Top-flight clubs will work to standardised
return-to-training protocols as part of the Premier League's 'Project Restart'.
It is understood medical representatives from the clubs
gathered for a conference call on Saturday to discuss division-wide protocols
on a variety of subjects, including training and testing, to allow football to
return amid the coronavirus pandemic.
Regular testing of all players and key staff for Covid-19
will be a crucial plank of any restart plan, and the PA news agency understands
the cost of these tests will be met centrally by the Premier League.
All clubs will be working to the same protocols in terms of
training sessions, which will be designed to minimise the risk of infection.
These protocols, informed by Saturday's conference call, will be presented to
club executives at the league's next shareholders' meeting on Friday.
In Spain, La Liga has set out a four-stage phased return
building up from individual work to full group sessions before competition
Clubs have also been told that only approved stadiums can be
used, operating to a higher certification than in normal circumstances. It has
been reported that this could mean matches being played at neutral venues,
which would lead to questions over the integrity of the competition. Again, the
matter will be discussed further on Friday.
European football's governing body UEFA has asked its member
leagues to submit restart plans by 25 May, as it begins preparatory work for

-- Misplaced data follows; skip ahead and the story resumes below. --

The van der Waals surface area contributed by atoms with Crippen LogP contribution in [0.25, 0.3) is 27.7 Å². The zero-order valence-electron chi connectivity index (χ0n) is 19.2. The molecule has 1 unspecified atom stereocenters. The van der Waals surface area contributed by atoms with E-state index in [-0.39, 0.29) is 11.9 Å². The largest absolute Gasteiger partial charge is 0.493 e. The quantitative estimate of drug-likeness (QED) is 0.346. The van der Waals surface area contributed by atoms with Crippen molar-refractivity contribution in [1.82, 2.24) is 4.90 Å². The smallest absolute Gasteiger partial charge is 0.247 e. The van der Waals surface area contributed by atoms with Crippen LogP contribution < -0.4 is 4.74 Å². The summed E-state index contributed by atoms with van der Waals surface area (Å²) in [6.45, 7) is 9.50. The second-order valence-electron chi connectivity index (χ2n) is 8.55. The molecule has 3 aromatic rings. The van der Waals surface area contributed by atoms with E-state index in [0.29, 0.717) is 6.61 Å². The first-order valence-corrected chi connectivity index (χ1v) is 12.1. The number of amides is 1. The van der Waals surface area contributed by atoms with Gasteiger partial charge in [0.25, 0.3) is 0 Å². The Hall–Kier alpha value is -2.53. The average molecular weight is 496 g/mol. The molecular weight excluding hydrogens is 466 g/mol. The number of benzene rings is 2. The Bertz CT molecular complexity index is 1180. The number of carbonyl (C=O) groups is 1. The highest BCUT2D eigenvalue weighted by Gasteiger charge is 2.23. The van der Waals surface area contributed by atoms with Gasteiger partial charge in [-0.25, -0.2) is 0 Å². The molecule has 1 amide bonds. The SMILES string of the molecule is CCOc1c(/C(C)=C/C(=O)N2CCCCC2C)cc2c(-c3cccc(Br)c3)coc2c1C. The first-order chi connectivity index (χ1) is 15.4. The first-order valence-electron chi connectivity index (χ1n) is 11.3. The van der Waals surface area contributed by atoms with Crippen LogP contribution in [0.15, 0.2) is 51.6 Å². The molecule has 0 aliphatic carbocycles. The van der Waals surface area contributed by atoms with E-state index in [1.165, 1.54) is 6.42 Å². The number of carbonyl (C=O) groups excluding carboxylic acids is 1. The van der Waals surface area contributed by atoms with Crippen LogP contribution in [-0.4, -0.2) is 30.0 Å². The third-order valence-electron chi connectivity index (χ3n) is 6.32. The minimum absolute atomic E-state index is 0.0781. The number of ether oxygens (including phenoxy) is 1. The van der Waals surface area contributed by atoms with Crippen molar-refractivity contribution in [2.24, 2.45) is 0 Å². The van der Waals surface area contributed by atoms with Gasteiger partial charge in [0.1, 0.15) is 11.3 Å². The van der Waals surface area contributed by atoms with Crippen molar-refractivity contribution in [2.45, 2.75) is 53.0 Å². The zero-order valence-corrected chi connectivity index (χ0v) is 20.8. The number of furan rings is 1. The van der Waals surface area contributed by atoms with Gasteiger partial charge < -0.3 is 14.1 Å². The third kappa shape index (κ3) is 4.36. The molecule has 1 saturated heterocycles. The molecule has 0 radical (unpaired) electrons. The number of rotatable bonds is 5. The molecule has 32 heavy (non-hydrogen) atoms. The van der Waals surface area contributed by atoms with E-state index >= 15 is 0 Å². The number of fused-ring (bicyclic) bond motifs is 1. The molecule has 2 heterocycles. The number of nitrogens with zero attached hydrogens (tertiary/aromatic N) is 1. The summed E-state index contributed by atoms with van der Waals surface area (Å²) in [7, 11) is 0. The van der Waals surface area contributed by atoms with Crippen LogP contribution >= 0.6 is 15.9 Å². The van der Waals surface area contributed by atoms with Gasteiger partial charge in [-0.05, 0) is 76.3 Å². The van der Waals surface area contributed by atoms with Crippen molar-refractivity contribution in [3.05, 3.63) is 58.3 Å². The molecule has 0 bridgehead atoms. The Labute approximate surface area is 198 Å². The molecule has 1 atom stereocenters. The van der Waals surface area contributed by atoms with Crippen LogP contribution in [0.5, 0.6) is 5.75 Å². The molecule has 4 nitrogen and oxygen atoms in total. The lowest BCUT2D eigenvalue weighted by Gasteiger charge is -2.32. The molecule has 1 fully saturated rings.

next season's continental club competitions.
UEFA wants league seasons to be completed where possible and
issued guidelines last week stressing that qualification places should be
settled on sporting merit using "objective, transparent and
The Premier League has remained committed throughout the
pandemic to finishing the 2019/20 season if at all possible.
Culture secretary Oliver Dowden said on Monday: "I
personally have been in talks with the Premier League with a view to getting
football up and running as soon as possible in order to support the whole
"But, of course, any such moves would have to be
consistent with public health guidance."
The Premier League's medical adviser Mark Gillett, along
with the Football Association's head of medicine Charlotte Cowie, is understood
to be part of a group of medical officials from sport’s governing bodies who
will meet on a weekly basis with representatives from Public Health England, in
talks led by the Department for Digital, Culture, Media and Sport.
June 8 has been reported as a potential start date for the
Premier League while the PA news agency understands that June 6 could also be
English professional football has been suspended since 13 March,
with the Premier League and the English Football League keeping a restart date
under "constant review".
- TEAMtalk media